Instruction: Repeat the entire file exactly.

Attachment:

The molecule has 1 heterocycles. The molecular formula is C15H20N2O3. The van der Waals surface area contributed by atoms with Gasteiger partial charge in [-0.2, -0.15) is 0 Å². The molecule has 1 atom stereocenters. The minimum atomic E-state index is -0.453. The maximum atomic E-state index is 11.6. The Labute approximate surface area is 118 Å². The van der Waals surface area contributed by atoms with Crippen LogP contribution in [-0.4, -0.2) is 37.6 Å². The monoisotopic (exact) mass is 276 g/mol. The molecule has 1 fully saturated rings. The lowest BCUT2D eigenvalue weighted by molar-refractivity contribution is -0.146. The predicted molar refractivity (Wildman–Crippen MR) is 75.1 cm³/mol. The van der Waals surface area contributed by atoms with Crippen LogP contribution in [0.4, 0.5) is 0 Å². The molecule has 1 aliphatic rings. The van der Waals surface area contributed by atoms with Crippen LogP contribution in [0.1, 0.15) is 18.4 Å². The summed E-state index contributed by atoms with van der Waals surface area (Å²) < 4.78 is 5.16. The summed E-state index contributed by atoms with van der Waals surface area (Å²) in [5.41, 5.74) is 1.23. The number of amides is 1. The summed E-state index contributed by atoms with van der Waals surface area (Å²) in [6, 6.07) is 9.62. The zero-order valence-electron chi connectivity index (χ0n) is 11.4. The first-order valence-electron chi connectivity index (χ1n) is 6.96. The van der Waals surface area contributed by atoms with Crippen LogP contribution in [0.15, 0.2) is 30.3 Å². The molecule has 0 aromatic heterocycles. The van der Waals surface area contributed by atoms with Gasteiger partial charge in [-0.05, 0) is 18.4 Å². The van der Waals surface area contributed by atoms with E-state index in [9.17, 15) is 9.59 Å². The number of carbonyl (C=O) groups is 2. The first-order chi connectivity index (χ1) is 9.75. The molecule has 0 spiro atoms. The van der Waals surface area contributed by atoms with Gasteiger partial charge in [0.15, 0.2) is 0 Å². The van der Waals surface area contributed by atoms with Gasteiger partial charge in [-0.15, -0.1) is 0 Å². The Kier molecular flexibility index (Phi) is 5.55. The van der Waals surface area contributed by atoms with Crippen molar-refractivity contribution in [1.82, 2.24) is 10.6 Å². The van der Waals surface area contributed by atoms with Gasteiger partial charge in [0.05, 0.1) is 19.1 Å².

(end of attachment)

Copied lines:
The molecule has 1 heterocycles. The molecular formula is C15H20N2O3. The van der Waals surface area contributed by atoms with Gasteiger partial charge in [-0.2, -0.15) is 0 Å². The molecule has 1 atom stereocenters. The minimum atomic E-state index is -0.453. The maximum atomic E-state index is 11.6. The Labute approximate surface area is 118 Å². The van der Waals surface area contributed by atoms with Crippen LogP contribution in [-0.4, -0.2) is 37.6 Å². The monoisotopic (exact) mass is 276 g/mol. The molecule has 1 fully saturated rings. The lowest BCUT2D eigenvalue weighted by molar-refractivity contribution is -0.146. The predicted molar refractivity (Wildman–Crippen MR) is 75.1 cm³/mol. The van der Waals surface area contributed by atoms with Crippen LogP contribution in [0.4, 0.5) is 0 Å². The molecule has 1 aliphatic rings. The van der Waals surface area contributed by atoms with Crippen LogP contribution in [0.1, 0.15) is 18.4 Å². The summed E-state index contributed by atoms with van der Waals surface area (Å²) < 4.78 is 5.16. The summed E-state index contributed by atoms with van der Waals surface area (Å²) in [5.41, 5.74) is 1.23. The number of amides is 1. The summed E-state index contributed by atoms with van der Waals surface area (Å²) in [6, 6.07) is 9.62. The zero-order valence-electron chi connectivity index (χ0n) is 11.4. The first-order valence-electron chi connectivity index (χ1n) is 6.96. The van der Waals surface area contributed by atoms with Crippen LogP contribution in [0.15, 0.2) is 30.3 Å². The molecule has 0 aromatic heterocycles. The van der Waals surface area contributed by atoms with Gasteiger partial charge in [-0.05, 0) is 18.4 Å². The van der Waals surface area contributed by atoms with E-state index in [9.17, 15) is 9.59 Å². The number of carbonyl (C=O) groups is 2. The first-order chi connectivity index (χ1) is 9.75. The molecule has 0 spiro atoms. The van der Waals surface area contributed by atoms with Gasteiger partial charge in [0.15, 0.2) is 0 Å². The van der Waals surface area contributed by atoms with Gasteiger partial charge in [-0.15, -0.1) is 0 Å². The Kier molecular flexibility index (Phi) is 5.55. The van der Waals surface area contributed by atoms with Crippen molar-refractivity contribution in [1.82, 2.24) is 10.6 Å². The van der Waals surface area contributed by atoms with Gasteiger partial charge in [0.05, 0.1) is 19.1 Å².